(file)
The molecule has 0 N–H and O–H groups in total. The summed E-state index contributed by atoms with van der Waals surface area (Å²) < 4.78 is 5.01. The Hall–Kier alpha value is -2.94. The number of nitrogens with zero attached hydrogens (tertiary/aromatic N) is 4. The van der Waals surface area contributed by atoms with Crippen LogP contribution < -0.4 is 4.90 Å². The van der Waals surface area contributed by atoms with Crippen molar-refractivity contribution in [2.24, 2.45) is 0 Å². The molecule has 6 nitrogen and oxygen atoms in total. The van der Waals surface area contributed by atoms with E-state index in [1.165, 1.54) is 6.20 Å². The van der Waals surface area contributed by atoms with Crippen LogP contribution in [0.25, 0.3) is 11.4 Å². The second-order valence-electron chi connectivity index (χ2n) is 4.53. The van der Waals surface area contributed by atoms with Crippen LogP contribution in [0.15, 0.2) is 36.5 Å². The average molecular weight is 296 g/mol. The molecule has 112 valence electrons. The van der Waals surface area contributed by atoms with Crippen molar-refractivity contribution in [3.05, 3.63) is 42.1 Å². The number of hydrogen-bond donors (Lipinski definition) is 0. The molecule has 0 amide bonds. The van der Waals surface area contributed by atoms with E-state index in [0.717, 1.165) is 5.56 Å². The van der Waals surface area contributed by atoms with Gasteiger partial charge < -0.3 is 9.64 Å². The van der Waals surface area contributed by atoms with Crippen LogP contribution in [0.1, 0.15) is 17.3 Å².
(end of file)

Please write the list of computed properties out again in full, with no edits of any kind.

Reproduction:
The molecule has 0 N–H and O–H groups in total. The summed E-state index contributed by atoms with van der Waals surface area (Å²) < 4.78 is 5.01. The Hall–Kier alpha value is -2.94. The number of nitrogens with zero attached hydrogens (tertiary/aromatic N) is 4. The van der Waals surface area contributed by atoms with Crippen LogP contribution < -0.4 is 4.90 Å². The van der Waals surface area contributed by atoms with Crippen molar-refractivity contribution in [2.24, 2.45) is 0 Å². The molecule has 6 nitrogen and oxygen atoms in total. The van der Waals surface area contributed by atoms with E-state index in [1.165, 1.54) is 6.20 Å². The van der Waals surface area contributed by atoms with Crippen LogP contribution in [0.25, 0.3) is 11.4 Å². The second-order valence-electron chi connectivity index (χ2n) is 4.53. The van der Waals surface area contributed by atoms with Crippen LogP contribution in [0.15, 0.2) is 36.5 Å². The average molecular weight is 296 g/mol. The molecule has 112 valence electrons. The van der Waals surface area contributed by atoms with Crippen molar-refractivity contribution in [3.05, 3.63) is 42.1 Å². The number of hydrogen-bond donors (Lipinski definition) is 0. The molecule has 0 amide bonds. The van der Waals surface area contributed by atoms with E-state index in [0.717, 1.165) is 5.56 Å². The van der Waals surface area contributed by atoms with Gasteiger partial charge < -0.3 is 9.64 Å². The van der Waals surface area contributed by atoms with Crippen LogP contribution in [0.1, 0.15) is 17.3 Å².